Santa Claus habla alemán

Santa Claus fue un derviche turco que en la Edad Media viajó por Europa central y del norte, repartiendo regalos a los niños y afirmando ser la reencarnación del griego San Nicolás, que predicó en el siglo cuarto. Junto con el árbol de navidad, Sankt Niklaus, como llamaron los alemanes al benefactor, se convirtió en figura central de las costumbres navideñas germanas. En los siglos diecisiete y dieciocho los inmigrantes teutones -los así llamados “alemanes de Pensilvania”- las llevaron a los Estados Unidos, desde donde se difundieron al resto del mundo, aunque apenas fuera como icono de mercadeo para la Coca Cola.

En 2006, Santa Claus vino nuevamente a Alemania con un saco lleno de buenas noticias acerca del ciclo de negocios. El indicador del clima de negocios Ifo, que estado al alza desde la segunda mitad de 2005, alcanzó su nivel más alto desde el auge de la unificación alemana. Tras años de estancamiento, la economía alemana creció a un índice anual de cerca del 2,5% en 2006. Si bien el impuesto al valor añadido aumentará en tres puntos porcentuales en 2007, el crecimiento de la economía se mantendrá en un nivel saludable, cerca de un 2%.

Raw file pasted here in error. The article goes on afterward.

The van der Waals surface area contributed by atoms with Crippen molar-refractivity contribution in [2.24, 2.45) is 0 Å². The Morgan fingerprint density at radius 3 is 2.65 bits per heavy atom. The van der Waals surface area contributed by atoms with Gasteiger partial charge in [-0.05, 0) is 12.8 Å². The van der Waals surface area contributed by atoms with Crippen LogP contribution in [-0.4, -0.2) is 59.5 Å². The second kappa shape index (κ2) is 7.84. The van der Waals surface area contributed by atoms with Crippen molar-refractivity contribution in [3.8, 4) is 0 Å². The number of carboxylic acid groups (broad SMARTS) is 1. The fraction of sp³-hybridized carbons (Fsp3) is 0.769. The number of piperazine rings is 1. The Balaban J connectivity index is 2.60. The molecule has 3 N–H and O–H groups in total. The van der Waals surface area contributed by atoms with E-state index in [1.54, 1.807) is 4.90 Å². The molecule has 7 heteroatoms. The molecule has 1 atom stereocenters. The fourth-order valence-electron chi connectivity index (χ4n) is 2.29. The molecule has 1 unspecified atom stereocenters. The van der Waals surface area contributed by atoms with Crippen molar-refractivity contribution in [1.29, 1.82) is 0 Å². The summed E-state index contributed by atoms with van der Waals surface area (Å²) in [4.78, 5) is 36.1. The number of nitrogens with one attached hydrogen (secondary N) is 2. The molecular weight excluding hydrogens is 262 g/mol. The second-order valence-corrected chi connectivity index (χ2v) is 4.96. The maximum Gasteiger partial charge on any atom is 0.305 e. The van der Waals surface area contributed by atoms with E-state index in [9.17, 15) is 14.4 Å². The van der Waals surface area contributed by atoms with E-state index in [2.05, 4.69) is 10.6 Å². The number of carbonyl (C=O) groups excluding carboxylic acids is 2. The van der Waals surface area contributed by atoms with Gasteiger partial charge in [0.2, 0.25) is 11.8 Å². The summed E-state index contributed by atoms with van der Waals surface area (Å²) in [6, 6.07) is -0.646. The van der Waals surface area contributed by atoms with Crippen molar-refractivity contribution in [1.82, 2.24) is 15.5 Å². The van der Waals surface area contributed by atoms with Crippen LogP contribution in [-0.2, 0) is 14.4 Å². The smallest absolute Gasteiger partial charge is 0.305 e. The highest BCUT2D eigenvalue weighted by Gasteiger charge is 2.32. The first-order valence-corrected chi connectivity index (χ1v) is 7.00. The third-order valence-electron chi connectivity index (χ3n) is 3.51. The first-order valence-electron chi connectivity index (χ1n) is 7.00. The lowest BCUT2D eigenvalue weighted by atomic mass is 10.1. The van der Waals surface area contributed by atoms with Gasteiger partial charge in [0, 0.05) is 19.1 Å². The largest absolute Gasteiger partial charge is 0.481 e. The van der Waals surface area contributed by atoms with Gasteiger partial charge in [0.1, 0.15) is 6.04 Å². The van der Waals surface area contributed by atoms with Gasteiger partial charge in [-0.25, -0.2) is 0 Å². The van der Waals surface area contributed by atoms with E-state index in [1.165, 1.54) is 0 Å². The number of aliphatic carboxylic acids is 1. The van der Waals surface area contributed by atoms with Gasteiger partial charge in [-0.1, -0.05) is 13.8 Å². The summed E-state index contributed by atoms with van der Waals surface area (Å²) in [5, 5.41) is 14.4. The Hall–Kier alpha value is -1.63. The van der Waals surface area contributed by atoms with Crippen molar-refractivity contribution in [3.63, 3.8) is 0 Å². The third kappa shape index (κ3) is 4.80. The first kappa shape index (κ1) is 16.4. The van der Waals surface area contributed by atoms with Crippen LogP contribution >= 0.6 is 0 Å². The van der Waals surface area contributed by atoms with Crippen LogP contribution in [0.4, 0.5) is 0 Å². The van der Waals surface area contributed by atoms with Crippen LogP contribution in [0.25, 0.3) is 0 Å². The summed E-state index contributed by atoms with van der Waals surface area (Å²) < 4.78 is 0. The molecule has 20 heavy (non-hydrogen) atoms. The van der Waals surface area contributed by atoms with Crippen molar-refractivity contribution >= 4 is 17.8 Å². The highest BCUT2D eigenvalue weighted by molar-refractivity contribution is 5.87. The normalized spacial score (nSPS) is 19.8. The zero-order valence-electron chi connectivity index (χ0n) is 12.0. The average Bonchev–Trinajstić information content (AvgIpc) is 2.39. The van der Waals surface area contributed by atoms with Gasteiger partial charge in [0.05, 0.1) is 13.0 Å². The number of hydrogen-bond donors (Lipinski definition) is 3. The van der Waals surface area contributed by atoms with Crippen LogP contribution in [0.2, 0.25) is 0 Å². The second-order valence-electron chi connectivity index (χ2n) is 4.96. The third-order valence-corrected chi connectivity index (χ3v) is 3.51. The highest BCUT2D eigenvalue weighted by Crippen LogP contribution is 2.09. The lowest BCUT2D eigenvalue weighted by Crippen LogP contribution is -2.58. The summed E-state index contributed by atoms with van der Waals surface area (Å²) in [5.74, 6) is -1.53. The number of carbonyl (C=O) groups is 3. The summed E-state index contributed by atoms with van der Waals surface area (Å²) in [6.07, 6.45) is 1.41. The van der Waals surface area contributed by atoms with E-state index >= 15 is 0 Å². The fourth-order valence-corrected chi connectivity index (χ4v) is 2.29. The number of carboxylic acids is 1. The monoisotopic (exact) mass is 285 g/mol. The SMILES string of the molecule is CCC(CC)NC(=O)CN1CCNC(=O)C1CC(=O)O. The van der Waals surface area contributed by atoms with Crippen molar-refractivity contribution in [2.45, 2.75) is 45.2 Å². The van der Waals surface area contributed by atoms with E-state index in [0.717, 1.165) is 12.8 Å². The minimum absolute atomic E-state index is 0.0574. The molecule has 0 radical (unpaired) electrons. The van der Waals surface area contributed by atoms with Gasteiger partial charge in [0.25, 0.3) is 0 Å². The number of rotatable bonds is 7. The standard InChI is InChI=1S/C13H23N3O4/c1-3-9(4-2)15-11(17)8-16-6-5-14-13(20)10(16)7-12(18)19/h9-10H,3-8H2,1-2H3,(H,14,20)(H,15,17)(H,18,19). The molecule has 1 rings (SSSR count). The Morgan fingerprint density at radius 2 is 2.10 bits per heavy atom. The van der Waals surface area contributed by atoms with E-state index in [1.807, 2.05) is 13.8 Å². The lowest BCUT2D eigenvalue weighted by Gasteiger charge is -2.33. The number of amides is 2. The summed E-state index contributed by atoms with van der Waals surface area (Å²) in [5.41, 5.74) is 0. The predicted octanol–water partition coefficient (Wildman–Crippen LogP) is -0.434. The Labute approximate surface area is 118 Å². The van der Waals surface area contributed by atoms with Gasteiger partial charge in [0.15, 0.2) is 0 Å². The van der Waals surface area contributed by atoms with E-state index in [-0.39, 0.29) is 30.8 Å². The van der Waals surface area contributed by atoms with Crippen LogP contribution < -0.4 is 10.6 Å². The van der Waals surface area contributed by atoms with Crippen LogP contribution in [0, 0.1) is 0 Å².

El indicador del clima de negocios Ifo se genera cada mes tras consultas a 7000 compañías, principalmente de la industria manufacturera alemana, acerca de su situación comercial actual y sus expectativas para los próximos seis meses. Se ha producido a lo largo de medio siglo y, según una encuesta realizada por Reuters, es el indicador de negocios más prominente de Europa, superando incluso a los indicadores oficiales de la UE.

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